Mathieu Lambert on Lactate Testing VS FTP in Cycling
Mathieu Lambert is the founder of Cyclisme Performance. Website – Free Course [FR] on Training your Digestive System
“Since the 20-minute test requires a maximum effort and therefore a very high motivation, it is possible that the motivation factor influences the results, especially if the athlete has to do 20-minute tests after each training bloc. This is also true for MAP or critical power tests.
Conversely, a lactate test does not necessarily require a maximal effort and therefore can be repeated more regularly, thus allowing reliable monitoring of physiological adaptations in response to a bloc of training.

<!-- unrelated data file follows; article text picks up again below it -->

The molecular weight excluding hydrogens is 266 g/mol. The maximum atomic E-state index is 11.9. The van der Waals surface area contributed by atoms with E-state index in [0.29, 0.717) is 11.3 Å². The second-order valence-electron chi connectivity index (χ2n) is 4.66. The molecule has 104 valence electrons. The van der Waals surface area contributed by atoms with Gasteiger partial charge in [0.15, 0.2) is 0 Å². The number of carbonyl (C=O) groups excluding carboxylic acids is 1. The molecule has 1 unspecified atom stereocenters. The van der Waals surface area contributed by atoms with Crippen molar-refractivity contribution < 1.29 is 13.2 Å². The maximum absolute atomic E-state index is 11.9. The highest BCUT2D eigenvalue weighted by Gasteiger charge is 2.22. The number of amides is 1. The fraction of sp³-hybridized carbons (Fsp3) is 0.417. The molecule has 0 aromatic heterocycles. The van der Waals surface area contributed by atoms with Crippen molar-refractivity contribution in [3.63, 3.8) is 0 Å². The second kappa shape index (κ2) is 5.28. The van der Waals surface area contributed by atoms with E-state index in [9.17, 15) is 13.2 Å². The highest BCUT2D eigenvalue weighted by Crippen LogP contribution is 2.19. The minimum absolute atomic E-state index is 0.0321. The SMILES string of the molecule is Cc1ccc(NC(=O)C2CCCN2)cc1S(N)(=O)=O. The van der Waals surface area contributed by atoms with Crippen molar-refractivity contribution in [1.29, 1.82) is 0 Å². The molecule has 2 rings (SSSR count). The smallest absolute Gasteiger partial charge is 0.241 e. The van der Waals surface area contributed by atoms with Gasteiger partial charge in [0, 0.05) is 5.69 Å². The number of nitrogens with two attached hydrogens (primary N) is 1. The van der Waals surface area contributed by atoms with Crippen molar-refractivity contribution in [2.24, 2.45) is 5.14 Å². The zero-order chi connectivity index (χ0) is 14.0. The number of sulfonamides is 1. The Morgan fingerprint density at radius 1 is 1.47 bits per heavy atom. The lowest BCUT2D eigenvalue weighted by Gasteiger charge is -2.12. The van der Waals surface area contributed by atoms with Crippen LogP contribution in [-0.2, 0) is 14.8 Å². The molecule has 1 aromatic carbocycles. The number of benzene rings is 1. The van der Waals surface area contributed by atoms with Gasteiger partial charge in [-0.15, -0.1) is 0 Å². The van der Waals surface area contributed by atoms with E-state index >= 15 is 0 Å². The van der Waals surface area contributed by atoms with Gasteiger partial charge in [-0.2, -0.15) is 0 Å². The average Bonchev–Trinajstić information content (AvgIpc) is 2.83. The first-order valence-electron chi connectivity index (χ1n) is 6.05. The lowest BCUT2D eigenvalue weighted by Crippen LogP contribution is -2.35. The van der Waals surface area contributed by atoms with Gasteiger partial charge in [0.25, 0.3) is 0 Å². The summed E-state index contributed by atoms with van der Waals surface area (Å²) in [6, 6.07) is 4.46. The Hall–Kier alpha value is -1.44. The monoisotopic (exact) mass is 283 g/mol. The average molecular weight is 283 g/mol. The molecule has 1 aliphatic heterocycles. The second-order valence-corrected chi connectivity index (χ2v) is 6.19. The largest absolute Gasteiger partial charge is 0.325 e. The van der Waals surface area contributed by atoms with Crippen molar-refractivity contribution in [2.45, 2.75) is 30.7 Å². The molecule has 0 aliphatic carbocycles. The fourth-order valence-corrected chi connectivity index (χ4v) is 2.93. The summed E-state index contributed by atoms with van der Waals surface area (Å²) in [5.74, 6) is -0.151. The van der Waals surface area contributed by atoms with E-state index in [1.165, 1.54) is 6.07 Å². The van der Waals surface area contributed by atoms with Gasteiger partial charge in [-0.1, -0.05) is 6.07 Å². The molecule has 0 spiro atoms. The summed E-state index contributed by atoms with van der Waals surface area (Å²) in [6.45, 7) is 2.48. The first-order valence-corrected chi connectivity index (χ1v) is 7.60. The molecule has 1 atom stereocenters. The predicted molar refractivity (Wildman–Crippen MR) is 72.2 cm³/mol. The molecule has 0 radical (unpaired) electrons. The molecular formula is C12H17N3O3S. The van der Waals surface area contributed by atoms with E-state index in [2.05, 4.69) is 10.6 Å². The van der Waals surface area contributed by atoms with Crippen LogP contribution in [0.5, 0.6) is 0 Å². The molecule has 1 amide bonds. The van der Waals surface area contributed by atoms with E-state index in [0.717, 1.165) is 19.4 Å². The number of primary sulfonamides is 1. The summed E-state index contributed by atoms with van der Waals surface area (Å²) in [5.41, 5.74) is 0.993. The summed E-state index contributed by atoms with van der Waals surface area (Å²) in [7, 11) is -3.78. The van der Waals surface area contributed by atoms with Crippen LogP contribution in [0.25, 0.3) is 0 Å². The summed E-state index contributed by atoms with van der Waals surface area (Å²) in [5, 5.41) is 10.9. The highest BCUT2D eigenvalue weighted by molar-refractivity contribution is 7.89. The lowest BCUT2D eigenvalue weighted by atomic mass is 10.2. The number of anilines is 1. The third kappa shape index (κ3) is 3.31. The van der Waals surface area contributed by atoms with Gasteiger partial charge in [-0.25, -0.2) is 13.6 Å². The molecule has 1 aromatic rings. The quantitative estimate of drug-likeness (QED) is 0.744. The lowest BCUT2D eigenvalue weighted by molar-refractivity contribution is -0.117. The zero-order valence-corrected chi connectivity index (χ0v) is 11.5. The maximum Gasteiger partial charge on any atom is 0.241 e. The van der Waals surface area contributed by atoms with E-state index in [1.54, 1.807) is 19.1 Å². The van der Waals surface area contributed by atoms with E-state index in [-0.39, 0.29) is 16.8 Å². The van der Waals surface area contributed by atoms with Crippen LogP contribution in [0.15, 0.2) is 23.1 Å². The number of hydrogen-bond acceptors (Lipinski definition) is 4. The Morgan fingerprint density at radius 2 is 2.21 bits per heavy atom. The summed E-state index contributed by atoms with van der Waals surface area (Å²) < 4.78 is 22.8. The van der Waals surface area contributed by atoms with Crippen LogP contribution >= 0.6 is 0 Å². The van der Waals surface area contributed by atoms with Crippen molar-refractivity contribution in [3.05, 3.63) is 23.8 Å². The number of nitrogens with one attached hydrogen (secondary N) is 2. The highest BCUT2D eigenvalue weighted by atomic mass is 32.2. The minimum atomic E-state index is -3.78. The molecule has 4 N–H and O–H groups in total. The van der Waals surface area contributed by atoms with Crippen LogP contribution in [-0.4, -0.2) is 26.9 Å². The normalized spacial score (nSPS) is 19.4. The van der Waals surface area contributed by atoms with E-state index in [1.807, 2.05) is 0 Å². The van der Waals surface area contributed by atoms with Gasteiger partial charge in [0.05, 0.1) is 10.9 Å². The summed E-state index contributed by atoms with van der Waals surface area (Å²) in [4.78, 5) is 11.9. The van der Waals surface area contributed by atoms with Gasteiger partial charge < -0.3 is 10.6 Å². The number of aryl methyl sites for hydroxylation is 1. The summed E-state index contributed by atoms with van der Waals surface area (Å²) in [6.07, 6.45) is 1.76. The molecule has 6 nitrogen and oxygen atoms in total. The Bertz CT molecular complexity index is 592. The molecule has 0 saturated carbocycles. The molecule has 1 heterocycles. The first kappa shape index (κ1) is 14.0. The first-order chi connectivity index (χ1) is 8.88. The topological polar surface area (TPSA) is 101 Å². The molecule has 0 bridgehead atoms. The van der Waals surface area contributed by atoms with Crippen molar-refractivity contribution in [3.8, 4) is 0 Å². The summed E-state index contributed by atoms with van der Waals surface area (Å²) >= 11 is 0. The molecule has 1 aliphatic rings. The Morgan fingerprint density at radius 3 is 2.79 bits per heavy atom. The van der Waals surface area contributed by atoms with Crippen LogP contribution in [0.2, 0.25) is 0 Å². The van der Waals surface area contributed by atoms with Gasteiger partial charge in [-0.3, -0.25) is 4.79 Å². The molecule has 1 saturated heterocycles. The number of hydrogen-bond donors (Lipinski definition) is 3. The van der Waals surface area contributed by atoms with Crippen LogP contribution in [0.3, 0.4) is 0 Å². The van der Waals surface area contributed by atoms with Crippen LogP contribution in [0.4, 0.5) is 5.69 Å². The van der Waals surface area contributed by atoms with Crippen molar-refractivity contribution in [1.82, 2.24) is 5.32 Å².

In addition, the 20-minute test can also be influenced by effort management, unlike the lactate test, which is conducted using pre-determined power outputs.”
Read Mat’s full article on FTP vs Lactate Testing in Cycling
Lactate Testing in Triathlon
Training for triathlons essentially means you have to train for three different disciplines. As we saw in previous sections, athletes can benefit from using individualized training intensities that are based on their unique physiology. This adds a layer of difficulty since a triathlete has to (ideally) test himself in each discipline to train appropriately.